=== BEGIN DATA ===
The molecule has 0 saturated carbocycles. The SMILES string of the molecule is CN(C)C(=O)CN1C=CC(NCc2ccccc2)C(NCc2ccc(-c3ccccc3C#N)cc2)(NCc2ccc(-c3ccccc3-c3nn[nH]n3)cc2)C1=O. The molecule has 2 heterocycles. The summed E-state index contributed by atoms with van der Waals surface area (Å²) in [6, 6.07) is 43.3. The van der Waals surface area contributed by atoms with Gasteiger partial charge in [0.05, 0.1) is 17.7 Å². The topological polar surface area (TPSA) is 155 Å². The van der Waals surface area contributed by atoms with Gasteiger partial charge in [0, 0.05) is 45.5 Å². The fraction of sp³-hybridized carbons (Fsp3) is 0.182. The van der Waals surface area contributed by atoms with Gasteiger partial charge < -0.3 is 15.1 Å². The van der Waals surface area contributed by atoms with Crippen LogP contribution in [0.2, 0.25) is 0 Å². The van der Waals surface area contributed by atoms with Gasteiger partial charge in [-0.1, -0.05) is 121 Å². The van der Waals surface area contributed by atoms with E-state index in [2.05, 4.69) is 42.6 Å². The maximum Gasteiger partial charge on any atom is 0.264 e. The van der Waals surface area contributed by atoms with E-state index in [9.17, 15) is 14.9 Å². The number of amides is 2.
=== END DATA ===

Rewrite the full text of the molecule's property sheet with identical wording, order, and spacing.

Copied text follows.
The molecule has 0 saturated carbocycles. The SMILES string of the molecule is CN(C)C(=O)CN1C=CC(NCc2ccccc2)C(NCc2ccc(-c3ccccc3C#N)cc2)(NCc2ccc(-c3ccccc3-c3nn[nH]n3)cc2)C1=O. The molecule has 2 heterocycles. The summed E-state index contributed by atoms with van der Waals surface area (Å²) in [6, 6.07) is 43.3. The van der Waals surface area contributed by atoms with Gasteiger partial charge in [0.05, 0.1) is 17.7 Å². The topological polar surface area (TPSA) is 155 Å². The van der Waals surface area contributed by atoms with Gasteiger partial charge in [0, 0.05) is 45.5 Å². The fraction of sp³-hybridized carbons (Fsp3) is 0.182. The van der Waals surface area contributed by atoms with Gasteiger partial charge < -0.3 is 15.1 Å². The van der Waals surface area contributed by atoms with Crippen LogP contribution in [0.2, 0.25) is 0 Å². The van der Waals surface area contributed by atoms with Gasteiger partial charge in [-0.1, -0.05) is 121 Å². The van der Waals surface area contributed by atoms with E-state index in [2.05, 4.69) is 42.6 Å². The maximum Gasteiger partial charge on any atom is 0.264 e. The van der Waals surface area contributed by atoms with E-state index in [9.17, 15) is 14.9 Å². The number of amides is 2.